Just one decade of post-genome biology has exploded that view. Biology’s new glimpse at a universe of non-coding DNA — what used to be called ‘junk’ DNA — has been fascinating and befuddling. Researchers from an international collaborative project called the Encyclopedia of DNA Elements ENCODE showed that in a selected portion of the genome containing just a few per cent of protein-coding sequence, between 74% and 93% of DNA was transcribed into RNA2. Much non-coding DNA has a regulatory role; small RNAs of different varieties seem to control gene expression at the level of both DNA and RNA transcripts in ways that are still only beginning to become clear. “Just the sheer existence of these exotic regulators suggests that our understanding about the most basic things — such as how a cell turns on and off — is incredibly naive,” says Joshua Plotkin, a mathematical biologist at the University of Pennsylvania in Philadelphia.

Source: Evolution News & Views: Exploding the Darwin-Friendly Myth of Junk DNA

Suggested Reading: The Biblical View of Science (Lester E. Showalter; Rod and Staff Publishers)

Breakfast: Frozen in Time

Earlier this week, this news:

The fossilized remains of a 67 million-year-old snake found coiled around a dinosaur egg offer rare insight into the ancient reptile’s dining habits and evolution, scientists said Tuesday.

The findings, which appeared in Tuesday’s issue of the PLoS Biology journal, provide the first evidence that the 11.5-foot- 3.5-meter-long snake fed on eggs and hatchlings of saurapod dinosaurs, meaning it was one of the few predators to prey on the long-necked herbivores.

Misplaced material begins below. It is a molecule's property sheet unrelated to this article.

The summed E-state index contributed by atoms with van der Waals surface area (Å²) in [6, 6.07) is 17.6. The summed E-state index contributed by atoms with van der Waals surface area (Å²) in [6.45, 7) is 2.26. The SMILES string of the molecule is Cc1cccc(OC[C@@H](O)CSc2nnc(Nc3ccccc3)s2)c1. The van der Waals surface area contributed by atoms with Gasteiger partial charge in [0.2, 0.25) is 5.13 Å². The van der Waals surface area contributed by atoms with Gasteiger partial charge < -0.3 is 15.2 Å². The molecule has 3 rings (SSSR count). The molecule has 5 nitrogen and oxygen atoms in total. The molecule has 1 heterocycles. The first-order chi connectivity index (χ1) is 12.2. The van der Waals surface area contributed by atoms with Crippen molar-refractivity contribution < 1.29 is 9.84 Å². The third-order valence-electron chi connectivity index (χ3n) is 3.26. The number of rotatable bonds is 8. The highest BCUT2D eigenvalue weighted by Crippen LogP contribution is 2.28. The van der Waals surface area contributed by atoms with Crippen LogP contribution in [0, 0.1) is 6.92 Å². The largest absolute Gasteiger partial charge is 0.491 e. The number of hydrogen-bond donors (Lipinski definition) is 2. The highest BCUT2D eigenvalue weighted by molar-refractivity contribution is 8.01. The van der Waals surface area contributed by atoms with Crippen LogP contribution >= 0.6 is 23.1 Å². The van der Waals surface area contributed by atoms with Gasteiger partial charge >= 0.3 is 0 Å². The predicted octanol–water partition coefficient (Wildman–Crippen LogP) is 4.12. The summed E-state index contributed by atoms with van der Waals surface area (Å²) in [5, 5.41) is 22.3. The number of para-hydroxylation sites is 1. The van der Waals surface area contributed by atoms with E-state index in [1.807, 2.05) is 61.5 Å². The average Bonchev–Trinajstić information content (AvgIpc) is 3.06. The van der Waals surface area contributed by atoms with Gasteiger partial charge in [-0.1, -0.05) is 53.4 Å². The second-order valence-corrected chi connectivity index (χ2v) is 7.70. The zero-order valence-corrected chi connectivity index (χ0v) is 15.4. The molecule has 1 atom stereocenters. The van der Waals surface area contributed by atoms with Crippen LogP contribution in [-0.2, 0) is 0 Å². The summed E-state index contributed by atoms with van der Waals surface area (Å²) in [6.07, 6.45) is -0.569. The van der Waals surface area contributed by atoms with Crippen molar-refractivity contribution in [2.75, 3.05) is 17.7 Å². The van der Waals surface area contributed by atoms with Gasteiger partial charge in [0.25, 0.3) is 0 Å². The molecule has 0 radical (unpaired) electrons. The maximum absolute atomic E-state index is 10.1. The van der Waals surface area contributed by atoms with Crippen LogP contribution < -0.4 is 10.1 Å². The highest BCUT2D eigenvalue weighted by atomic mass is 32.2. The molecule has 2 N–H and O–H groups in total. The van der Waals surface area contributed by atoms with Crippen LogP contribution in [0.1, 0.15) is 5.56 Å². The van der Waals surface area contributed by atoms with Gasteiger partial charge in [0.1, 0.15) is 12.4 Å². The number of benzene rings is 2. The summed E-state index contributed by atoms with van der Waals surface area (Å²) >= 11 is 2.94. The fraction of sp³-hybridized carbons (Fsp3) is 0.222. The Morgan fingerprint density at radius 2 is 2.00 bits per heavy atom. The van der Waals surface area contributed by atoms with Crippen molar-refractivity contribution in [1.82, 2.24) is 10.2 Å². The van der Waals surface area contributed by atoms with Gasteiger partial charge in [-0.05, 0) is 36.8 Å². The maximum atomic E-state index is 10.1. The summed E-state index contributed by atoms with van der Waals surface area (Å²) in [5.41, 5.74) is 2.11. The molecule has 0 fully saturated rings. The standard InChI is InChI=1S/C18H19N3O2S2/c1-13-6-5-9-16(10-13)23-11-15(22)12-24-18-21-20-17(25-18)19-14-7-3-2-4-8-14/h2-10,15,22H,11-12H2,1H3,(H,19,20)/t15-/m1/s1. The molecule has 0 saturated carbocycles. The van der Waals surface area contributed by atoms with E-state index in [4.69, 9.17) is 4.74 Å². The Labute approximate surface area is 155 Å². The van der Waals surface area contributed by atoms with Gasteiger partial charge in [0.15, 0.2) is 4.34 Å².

They also suggest that, as early as 100 million years ago, snakes were developing mobile jaws similar to those of today’s large-mouthed snakes, including vipers and boas.

“This is an early, well preserved snake, and it is doing something. We are capturing it’s behavior,” said University of Michigan paleontologist Jeff Wilson, who is credited with recognizing the snake bones amid the crushed dinosaur eggs and bones of hatchlings.

“We have information about what this early snake did for living,” he said. “It also helps us understand the early evolution of snakes both anatomically and ecologically.”

Dhananjay Mohabey of India’s Geological Survey discovered the fossilized remains in 1987, but he was only able to make out the dinosaur eggshells and limb bones. Wilson examined the fossils in 2001 and was “astonished” to find a predator in the midst of the sauropod’s nest.

“I saw the characteristic vertebral locking mechanism of snakes alongside dinosaur eggshell and larger bones, and I knew it was an extraordinary specimen,” Wilson said.